The January 26 meeting was designed to get public input into funding the new bridges, after a projected shortfall of $1.7 million annually for the forseeable future made the board realize that additional revenue would be needed.
A mix of island business and property owners turned out to hear the latest financial news on the impending construction project. Several options to finance the construction, such as combining an increase in tolls, a decrease in discounts, and an ad valorem tax, were discussed. Of all the options weighed, the one with the most support was an ad valorem tax.
However, business owners are worried that an increase in tolls would keep customers off of the island. Employers generally reimburse their employees for trips across the bridge.
Bart DeStefano, owner of South Beach Bar & Grille, commented, “I already pay over $15,000 a year to reimburse my employees for trips over the bridge. A toll increase to $7.50 would take that up over $35,000. Not only that, but a lot of my business is from off-island. People won’t want to come out here if the tolls go up too much.”
Yvonne Anderson, CEO of the Boca Grande Club, said that they pay over $60,000 a year in tolls.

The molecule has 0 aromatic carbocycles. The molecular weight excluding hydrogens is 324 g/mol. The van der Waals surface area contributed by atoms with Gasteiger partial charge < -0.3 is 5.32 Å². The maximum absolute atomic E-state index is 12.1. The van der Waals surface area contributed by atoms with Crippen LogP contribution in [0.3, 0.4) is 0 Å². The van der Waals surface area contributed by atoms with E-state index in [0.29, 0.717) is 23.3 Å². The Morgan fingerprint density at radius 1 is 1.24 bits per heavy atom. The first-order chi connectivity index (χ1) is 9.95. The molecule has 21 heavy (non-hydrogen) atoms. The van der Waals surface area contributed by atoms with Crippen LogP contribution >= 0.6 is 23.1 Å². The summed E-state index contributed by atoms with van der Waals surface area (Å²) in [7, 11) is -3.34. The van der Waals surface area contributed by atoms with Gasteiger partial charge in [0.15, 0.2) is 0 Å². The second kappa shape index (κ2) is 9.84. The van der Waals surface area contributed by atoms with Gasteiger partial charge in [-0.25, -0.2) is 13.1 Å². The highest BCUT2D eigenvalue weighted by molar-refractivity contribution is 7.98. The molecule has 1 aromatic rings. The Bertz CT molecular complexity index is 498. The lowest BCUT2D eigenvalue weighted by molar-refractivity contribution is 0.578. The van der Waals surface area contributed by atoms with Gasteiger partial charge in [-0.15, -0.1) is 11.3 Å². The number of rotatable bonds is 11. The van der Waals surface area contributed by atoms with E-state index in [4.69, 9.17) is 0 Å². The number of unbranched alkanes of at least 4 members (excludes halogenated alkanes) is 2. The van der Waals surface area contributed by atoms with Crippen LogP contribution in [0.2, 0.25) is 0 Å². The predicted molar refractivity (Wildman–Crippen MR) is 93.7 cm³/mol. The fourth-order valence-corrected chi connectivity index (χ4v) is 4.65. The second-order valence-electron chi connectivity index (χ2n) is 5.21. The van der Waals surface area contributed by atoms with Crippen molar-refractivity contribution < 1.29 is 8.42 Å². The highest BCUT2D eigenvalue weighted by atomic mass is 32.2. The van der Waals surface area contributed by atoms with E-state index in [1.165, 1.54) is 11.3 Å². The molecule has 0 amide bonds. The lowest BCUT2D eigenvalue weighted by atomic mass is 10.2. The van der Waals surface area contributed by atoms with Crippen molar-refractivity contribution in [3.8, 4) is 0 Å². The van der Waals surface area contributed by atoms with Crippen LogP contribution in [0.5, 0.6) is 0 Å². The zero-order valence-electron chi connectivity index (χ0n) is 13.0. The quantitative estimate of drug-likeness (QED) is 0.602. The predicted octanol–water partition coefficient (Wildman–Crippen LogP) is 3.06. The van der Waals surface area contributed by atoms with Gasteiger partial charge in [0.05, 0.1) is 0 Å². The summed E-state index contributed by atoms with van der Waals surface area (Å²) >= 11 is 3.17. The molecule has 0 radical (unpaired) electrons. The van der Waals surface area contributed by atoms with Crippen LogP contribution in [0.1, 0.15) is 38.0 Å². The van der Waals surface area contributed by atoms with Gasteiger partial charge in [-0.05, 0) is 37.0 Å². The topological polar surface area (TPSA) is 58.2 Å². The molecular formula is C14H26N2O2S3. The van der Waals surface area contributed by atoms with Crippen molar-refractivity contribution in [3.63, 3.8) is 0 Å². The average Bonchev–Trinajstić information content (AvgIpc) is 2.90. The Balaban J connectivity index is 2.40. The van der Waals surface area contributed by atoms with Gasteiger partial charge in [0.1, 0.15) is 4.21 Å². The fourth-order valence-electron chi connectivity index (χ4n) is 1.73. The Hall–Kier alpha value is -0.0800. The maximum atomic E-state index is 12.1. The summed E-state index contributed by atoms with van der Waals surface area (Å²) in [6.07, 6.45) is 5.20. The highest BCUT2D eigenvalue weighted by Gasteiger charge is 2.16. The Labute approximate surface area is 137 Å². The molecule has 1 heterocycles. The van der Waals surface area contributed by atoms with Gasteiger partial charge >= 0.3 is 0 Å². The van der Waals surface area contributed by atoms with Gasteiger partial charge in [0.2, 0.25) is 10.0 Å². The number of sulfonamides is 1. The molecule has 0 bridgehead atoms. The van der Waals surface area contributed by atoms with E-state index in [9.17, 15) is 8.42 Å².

“It’s part of the cost of doing business out here, it’s expected and put into the budget,” she said.
Several tax scales were presented at the meeting. A property owner with a home valued at $1 million would pay anywhere from $250 to $750 more each year in taxes. A cap, set by their charter, says that homeowners can pay no more than $2,000 each year. While the Bridge Authority considered giving voters on the island a bridge credit of up to $350 a year if an ad valorem referendum passes, the overwhelming feeling in the auditorium was that simplicity would be best, and that the credit should be dropped from the plan.
All information about a referendum would have to be turned in to Lee and Charlotte counties by August to be placed on the November ballot. There are 1,500 eligible voters on the island, and two years ago, when the most recent group of board members was elected there was a turnout of 800. This year is a presidential election year, so turnout is expected to be higher for any vote.
The Authority is eager to get opinions from the public about the financing options under consideration.
It is expected that Orion Marine, the winning bidder for the fixed bridge replacement contract, will begin to move equipment onto the island as early as March. A temporary bridge will replace the south bridge as well, and should be up by May. Demolition of the south bridge should be underway by June. Prior to that, work on FP&L and Water Association utility lines will begin.
The cost of the two bridges is expected be $14.3 million dollars, down from the initial $16 million bid.
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